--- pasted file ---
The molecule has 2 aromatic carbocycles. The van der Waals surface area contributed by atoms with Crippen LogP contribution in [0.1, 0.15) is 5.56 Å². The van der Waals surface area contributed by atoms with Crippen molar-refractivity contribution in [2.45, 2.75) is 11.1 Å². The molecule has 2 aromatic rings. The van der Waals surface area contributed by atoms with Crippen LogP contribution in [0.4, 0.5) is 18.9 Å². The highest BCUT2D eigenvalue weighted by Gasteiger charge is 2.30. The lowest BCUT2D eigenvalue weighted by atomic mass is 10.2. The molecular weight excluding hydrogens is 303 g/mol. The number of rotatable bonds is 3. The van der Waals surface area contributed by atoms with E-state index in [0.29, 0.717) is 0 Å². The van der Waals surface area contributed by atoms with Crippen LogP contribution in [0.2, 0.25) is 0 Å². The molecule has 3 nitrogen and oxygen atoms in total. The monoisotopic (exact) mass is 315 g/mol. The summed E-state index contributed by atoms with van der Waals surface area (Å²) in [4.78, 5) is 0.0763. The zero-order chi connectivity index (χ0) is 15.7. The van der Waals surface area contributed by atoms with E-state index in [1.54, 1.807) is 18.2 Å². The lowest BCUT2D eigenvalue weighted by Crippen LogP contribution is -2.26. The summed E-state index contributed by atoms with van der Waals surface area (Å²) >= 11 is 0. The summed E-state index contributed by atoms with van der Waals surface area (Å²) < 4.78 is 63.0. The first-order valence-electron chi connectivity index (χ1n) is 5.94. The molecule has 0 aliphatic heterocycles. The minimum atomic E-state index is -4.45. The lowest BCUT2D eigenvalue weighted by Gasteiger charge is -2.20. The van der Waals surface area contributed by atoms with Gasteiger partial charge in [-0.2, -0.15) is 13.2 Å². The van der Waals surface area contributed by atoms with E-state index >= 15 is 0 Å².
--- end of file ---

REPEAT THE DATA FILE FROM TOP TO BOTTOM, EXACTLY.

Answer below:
The molecule has 2 aromatic carbocycles. The van der Waals surface area contributed by atoms with Crippen LogP contribution in [0.1, 0.15) is 5.56 Å². The van der Waals surface area contributed by atoms with Crippen molar-refractivity contribution in [2.45, 2.75) is 11.1 Å². The molecule has 2 aromatic rings. The van der Waals surface area contributed by atoms with Crippen LogP contribution in [0.4, 0.5) is 18.9 Å². The highest BCUT2D eigenvalue weighted by Gasteiger charge is 2.30. The lowest BCUT2D eigenvalue weighted by atomic mass is 10.2. The molecular weight excluding hydrogens is 303 g/mol. The number of rotatable bonds is 3. The van der Waals surface area contributed by atoms with E-state index in [0.29, 0.717) is 0 Å². The van der Waals surface area contributed by atoms with Crippen LogP contribution in [0.2, 0.25) is 0 Å². The molecule has 3 nitrogen and oxygen atoms in total. The monoisotopic (exact) mass is 315 g/mol. The summed E-state index contributed by atoms with van der Waals surface area (Å²) in [4.78, 5) is 0.0763. The zero-order chi connectivity index (χ0) is 15.7. The van der Waals surface area contributed by atoms with E-state index in [1.54, 1.807) is 18.2 Å². The lowest BCUT2D eigenvalue weighted by Crippen LogP contribution is -2.26. The summed E-state index contributed by atoms with van der Waals surface area (Å²) >= 11 is 0. The summed E-state index contributed by atoms with van der Waals surface area (Å²) < 4.78 is 63.0. The first-order valence-electron chi connectivity index (χ1n) is 5.94. The molecule has 0 aliphatic heterocycles. The minimum atomic E-state index is -4.45. The lowest BCUT2D eigenvalue weighted by Gasteiger charge is -2.20. The van der Waals surface area contributed by atoms with Gasteiger partial charge in [-0.2, -0.15) is 13.2 Å². The van der Waals surface area contributed by atoms with E-state index >= 15 is 0 Å².